With my parents coming from opposite ends of the country I spend a fair amount of the summer with the Libyan landscape whizzing by the car windows. The one constant feature, from east to west, and even the desert in between, is the Maqams.
Domed white buildings, built over the tomb of Wali, and all marked as such by a profusion of green banners, are just everywhere. Perched half-way up a hill in the J'bal Alakhdar, surrounded by a rippling sea of wheat, golden in the sun light; in the middle of an almond orchard, where goats prefer it's cool shade to the trees' more patchy shadow; or on the right hand side of a much used desert highway alongside petrol stations, truckers restaurants, and the occasional sheepherders' village.
Which was why I wasn’t surprised when, driving back from a cousin's wedding, we drove by a Saints tomb right next to the main road into Tubruk. It was larger than usual though, with quite a few cars parked nearby and people milling about.
I thought they were just using it as a place to rest, as travelers often do, for which reason Maqams, like roadside mosques, are never locked, and sometimes don't even have a door.
But no, this was the tomb of the Mujahid Yunis Hashim, a Maqam so famous I was told, that even now, with such superstitious practices on the decline, there were visitors from all over the Eastern provinces.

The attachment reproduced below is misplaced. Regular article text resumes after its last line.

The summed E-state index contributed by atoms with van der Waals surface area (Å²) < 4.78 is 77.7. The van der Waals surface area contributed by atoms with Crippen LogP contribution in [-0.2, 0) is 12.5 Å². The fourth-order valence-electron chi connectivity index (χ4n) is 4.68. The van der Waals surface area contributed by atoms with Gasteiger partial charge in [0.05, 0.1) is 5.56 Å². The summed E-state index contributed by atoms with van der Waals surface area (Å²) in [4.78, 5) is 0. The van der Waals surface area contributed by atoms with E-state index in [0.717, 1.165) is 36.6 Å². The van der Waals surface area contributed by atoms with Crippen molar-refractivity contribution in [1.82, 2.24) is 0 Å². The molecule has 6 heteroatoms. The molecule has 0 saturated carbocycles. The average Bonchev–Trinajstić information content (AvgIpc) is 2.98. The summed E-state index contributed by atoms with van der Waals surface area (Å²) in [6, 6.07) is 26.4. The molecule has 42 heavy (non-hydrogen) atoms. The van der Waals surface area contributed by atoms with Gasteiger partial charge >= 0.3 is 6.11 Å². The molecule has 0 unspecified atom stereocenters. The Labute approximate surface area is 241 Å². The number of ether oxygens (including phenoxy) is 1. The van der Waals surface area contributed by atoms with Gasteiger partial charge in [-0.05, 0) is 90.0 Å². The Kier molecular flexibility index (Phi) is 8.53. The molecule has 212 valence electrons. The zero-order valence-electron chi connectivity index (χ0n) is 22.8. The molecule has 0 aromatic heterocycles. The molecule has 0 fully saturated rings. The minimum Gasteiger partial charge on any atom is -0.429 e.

My uncle filled us in on its story: apparently the grave belonged to a Shaheed from the Jihad against the fascist occupation, who volunteered to hold off the Italians soldiers after a skirmish, giving the others time to escape.When his body was recovered and buried, some people, hearing his story, and the fact that he had been a member of one of the more mystically prone Sufi tariqas, began visiting his grave to seek blessings from one they considered closer to God.
(To those who think Sufis are a quiescent bunch, too busy chanting and spinning in circles to know, or care, if the Ka’ba was nuked: a ‘Sufi Jihadi’ is not an oxymoron)
With time the tomb was built, then a Maqam was added over it, and gradually gifts of tomb covers and wall hangings, without which no Maqam is complete, were embroidered by women fulfilling a vow or in gratitude for a granted prayer.